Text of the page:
Due to the global financial crisis and economic downturn, foreign companies are faced with more challenges and risks associated with international purchase transactions with Chinese suppliers. As a result, it is suggested that foreign companies take steps to reduce costs and control risks when purchasing commodities in China.

Choosing the Best Supplier

A significant number of domestic manufacturing businesses in China were profoundly affected in the global financial crisis. These businesses are faced with fierce competition and their profit margin has decreased dramatically, not to mention the factories that were shut down as a result of the economic downturn. As a result, foreign companies will exercise more caution in choosing the Chinese suppliers they do business with amid the financial crisis.

Foreign companies are advised to perform effective quality control and due diligence on the products and manufacturers, even for suppliers with which the company has past dealings. If the supplier is a domestic company, the focus of the due diligence is whether the supplier has sufficient foreign trade experience and valid exporting licenses and permits. If the supplier has foreign investment involved or is a wholly foreign owned enterprise, attention should be paid to intellectual property issues relating to the purchased products. Recent cases indicate that some foreign companies got involved in intellectual property disputes because the sales and purchase agreement failed to explicitly specify ownership of the intellectual property rights associated with the purchased products.

Signing a Complete Contract

It is generally known that foreign companies usually purchase commodities in China by signing a standard purchase order with Chinese suppliers. Besides the purchase order, there is not any other written contract governing the transaction. The absence or vagueness of the terms and conditions of the transaction are likely to cause potential problems in contract disputes.

In order to avoid the risks of contract disputes, an international purchase contract should be composed of two parts: a master purchase agreement and the purchase orders. The master purchase agreement specifically provides the rights and obligations of each party to the purchase transaction. The purchase order should only indicate commercial terms (i.e., name, type and quantity of goods; lead time; place and date of delivery) for that particular transaction. In this manner, the combination of a master purchase agreement and a purchase order constitutes a complete contract between the foreign purchaser and the Chinese supplier.[1]

Selecting Dispute Resolution Mechanism

According to the Contract Law of the People’s Republic of China[2], parties to a foreign-related contract may choose the law to be applied in case of business disputes, which means the law of a jurisdiction outside Mainland China could be applied in international sales transaction in China. However, even though the contract stipulates that foreign law governs, it does not ensure that foreign companies will be able to successfully control their legal risks. Specifying the governing law of the purchase contract is only one of the legal risk control strategies.[3]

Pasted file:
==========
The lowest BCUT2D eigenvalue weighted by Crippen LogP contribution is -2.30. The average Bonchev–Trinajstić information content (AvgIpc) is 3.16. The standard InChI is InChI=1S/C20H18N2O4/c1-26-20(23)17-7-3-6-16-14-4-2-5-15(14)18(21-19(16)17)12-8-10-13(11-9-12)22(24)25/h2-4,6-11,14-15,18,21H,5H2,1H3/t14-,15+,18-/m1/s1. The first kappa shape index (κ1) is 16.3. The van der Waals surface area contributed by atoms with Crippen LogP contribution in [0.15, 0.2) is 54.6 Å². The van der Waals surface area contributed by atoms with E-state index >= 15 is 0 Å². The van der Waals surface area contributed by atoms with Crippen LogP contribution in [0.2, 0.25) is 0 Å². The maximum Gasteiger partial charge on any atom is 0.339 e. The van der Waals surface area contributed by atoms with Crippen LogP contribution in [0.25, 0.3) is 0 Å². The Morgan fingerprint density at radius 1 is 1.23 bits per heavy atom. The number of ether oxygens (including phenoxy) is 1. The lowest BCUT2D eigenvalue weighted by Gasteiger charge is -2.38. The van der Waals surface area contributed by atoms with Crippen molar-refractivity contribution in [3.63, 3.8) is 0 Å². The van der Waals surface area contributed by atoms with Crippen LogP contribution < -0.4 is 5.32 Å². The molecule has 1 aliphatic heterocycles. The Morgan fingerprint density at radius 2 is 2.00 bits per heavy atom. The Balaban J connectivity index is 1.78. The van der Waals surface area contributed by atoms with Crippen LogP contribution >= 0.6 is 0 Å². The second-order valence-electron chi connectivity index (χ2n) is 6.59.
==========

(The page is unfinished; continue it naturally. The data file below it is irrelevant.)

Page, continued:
Compared to litigation, arbitration is a better choice of dispute resolution for foreign companies for the following reasons:

  1. Arbitration awards can be recognized and enforced by Chinese courts[4], while foreign court judgments may not be recognized by Chinese courts due to the lack of bilateral treaties for the recognition of foreign court judgments between China and other counties;
  2. Compared to prolonged litigation procedures in China, arbitration is much more efficient and can save time for each party;
  3. In respect to protecting the business information of each party, arbitration is better than litigation, which is often heard publicly in court.

Monitoring Domestic Trade Policies

In recent years, due to the increased costs of raw materials and labor in China, as well as the appreciation of RMB, the cost advantage of Chinese suppliers has diminished. Therefore, some foreign companies began to turn their eyes to countries with even lower manufacturing costs such as India, Vietnam and North Korea.

Aiming at reviving foreign trade, Chinese government has announced that it would strengthen the cross-departmental cooperation among the administrations of commerce, the administration of Customs and administration of quality supervision, inspection and quarantine, thereby creating a favorable environment  for foreign trade. In order to maximize their interests, foreign companies should keep a close eye on and take advantage of related foreign trade policies and measures promulgated by the Chinese government.


In order to minimize the risks associated with purchase transactions in China during this financial crisis, foreign companies should adopt various strategies including careful selection of suppliers, documentation of transactions, adopting efficient dispute resolution mechanisms and monitoring domestic trade policies.



[1] See, Ken Huang, Risk Control in International Sale and Purchase Transactions with Chinese Suppliers

[2] Article 126 of the Contract Law states that “parties to a foreign-related contract may select the applicable law for resolution of a contractual dispute, except as otherwise provided by law. Where parties to the foreign-related contract fail to select the applicable law, the contract shall be governed by the law of the country with the closest connection thereto.”

[3] See, Ken Huang, Risk Control in International Sale and Purchase Transactions with Chinese Suppliers

[4] China and many developed countries are members of the New York Convention on the Recognition and Enforcement of Foreign Arbitral Awards.